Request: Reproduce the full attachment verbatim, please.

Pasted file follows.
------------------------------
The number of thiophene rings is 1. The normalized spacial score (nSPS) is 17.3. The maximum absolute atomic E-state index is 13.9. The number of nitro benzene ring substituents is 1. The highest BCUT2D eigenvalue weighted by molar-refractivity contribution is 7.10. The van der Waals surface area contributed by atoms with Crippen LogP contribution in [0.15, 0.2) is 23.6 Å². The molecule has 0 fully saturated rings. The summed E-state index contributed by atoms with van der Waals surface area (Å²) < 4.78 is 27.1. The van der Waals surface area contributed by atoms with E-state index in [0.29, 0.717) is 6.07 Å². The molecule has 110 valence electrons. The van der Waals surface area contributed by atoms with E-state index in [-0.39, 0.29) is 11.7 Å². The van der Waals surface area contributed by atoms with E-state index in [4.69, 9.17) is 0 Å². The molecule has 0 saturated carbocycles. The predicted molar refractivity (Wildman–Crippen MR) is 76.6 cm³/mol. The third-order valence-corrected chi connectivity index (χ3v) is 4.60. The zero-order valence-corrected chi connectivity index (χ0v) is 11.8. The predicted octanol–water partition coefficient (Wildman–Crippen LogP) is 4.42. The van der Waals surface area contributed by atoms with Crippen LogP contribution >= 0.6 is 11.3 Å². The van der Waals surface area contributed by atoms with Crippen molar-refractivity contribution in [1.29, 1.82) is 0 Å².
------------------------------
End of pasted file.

The number of thiophene rings is 1. The normalized spacial score (nSPS) is 17.3. The maximum absolute atomic E-state index is 13.9. The number of nitro benzene ring substituents is 1. The highest BCUT2D eigenvalue weighted by molar-refractivity contribution is 7.10. The van der Waals surface area contributed by atoms with Crippen LogP contribution in [0.15, 0.2) is 23.6 Å². The molecule has 0 fully saturated rings. The summed E-state index contributed by atoms with van der Waals surface area (Å²) < 4.78 is 27.1. The van der Waals surface area contributed by atoms with E-state index in [0.29, 0.717) is 6.07 Å². The molecule has 110 valence electrons. The van der Waals surface area contributed by atoms with E-state index in [-0.39, 0.29) is 11.7 Å². The van der Waals surface area contributed by atoms with E-state index in [4.69, 9.17) is 0 Å². The molecule has 0 saturated carbocycles. The predicted molar refractivity (Wildman–Crippen MR) is 76.6 cm³/mol. The third-order valence-corrected chi connectivity index (χ3v) is 4.60. The zero-order valence-corrected chi connectivity index (χ0v) is 11.8. The predicted octanol–water partition coefficient (Wildman–Crippen LogP) is 4.42. The van der Waals surface area contributed by atoms with Crippen LogP contribution >= 0.6 is 11.3 Å². The van der Waals surface area contributed by atoms with Crippen molar-refractivity contribution in [1.29, 1.82) is 0 Å².